Feb 6, 2009
What we are seeing in the economy is something not seen in this country since the 1930's -- the time of the Great Depression.
If we think of the companies shedding jobs like trees shedding leaves, they are so numerous that it may prove easier to name companies that haven't -- (if we could find any!)
In January alone, some 1/2 million workers got pink slips.
And this economic crisis is global. Europe is locked in a financial vise, and big countries, like England and France, have announced ambitious stimulus packages. England has openly nationalized prominent banks facing default. Iceland has, for all intents and purposes, declared bankruptcy -- with not just banks, but government itself is failing.
And while China, the site of the world's most robust economy is still growing, its rate of growth has fallen so fast that some 20 million people -- 20 million! -- have lost their jobs, a direct result of the U.S. economic recession.
Over a year ago, American economist Nouriel Roubini, speaking at a meeting in Davos, Switzerland, said the U.S. economy looked "like an emerging market."
Roubini predicted that the U.S. would enter a recession which would last at least a year. he added, "The debate is not whether we're going to have a soft or hard landing. The question is only how hard the hard landing will be." *
A Chinese economist echoed that sentiment. Yu Yongding, of the Chinese Academy of Social Sciences described the Chinese economy as at "quite a delicate stage." The problem, he concluded, was the "very bad situation" in the U.S.
Globalization was sold as the next best thing to the industrial age, when Americans would live in the warm glow of the information age, lit by computer screens, and the rest of the world would do scut work.
How's that working out, as the economy crumbles?
[*Source: Landler, Mark, "U.S. Policies Evoke Scorn at Davos: Fed Caved In to the Markets (or Maybe It Dawdled), Critics Say, New York Times, Thurs., Jan. 24, 2008, p. C9.]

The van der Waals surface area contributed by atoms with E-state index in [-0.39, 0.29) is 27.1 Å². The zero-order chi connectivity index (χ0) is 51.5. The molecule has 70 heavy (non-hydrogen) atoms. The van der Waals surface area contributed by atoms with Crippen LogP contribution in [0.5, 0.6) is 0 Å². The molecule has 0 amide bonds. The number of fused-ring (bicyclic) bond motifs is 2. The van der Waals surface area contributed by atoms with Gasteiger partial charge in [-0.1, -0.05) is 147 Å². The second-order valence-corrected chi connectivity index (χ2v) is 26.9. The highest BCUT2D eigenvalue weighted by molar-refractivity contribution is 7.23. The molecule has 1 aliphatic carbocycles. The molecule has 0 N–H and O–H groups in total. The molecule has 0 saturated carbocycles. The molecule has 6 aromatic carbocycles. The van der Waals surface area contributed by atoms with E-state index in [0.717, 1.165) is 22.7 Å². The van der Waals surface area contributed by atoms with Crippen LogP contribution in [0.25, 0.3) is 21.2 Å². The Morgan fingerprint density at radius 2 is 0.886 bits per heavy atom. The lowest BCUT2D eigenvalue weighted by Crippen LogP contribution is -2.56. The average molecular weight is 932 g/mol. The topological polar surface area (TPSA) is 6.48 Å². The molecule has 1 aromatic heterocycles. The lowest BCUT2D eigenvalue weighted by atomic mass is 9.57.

--(c) 2/4/09 Mumia Abu-Jamal
Jan 26, 2009
Several days ago I read an interesting article in the paper on the tiny Black community in Basra, Iraq. The piece was basically a foreign take on the impacts of the Obama election, for Black Iraqis hoped this would signal better conditions for them in the land of their ancestors.
Black people are hardly new to Iraq.
Their present population stems from slave importations from over a thousand years ago, when the city of Basra, in Iraq's southern sliver, was the seat of Mesopotamia. Africans were kidnapped into bondage, and forced to work (I kid you not) in the region's salt mines.
In the early third of the seventh century (ca. 820 C. E.), Blacks staged a powerful rebellion, which forced the government to flee. This revolution, called "The Revolt of the Zenj" by Arab historians, lasted for over 20 years. This revolution was betrayed, and the rebels were slain and some put back into bondage.
The name "Revolt of the Zenj" is so named because Blacks from the southeast coast of Africa, called "Zenjabar" by the Arabs (later Zanzibar, and today a part of Tanzania) were captured by the millions and sold into slavery throughout the Arab world.
The hundreds of thousands of Black Iraqis today are among their descendants. As such, they live lives of discrimination, poor education, under-and-unemployment and poverty.
One Basra father explained his decision to remove his daughter from school because she was teased with the term abd (Arabic for slave) by her classmates.
The father said, "it is my wish that she will read and write, but I cannot let her have these...problems."
The Black Iraqi population numbers in the thousands, not the millions. But even after a millennia and a half in Iraq, they still sing ancient songs of a distant African memory.
1/25/09] (c) '09 Mumia Abu-Jamal
[Source: Madhani, AAmer, "Obama's Rise Inspires Arab Iraqis in Politics", USA Today, Jan. 19, 2009, 9A.; Albert Hourani, A History of the Arab Peoples (N.Y. ; Faber and Faber, 1991) ]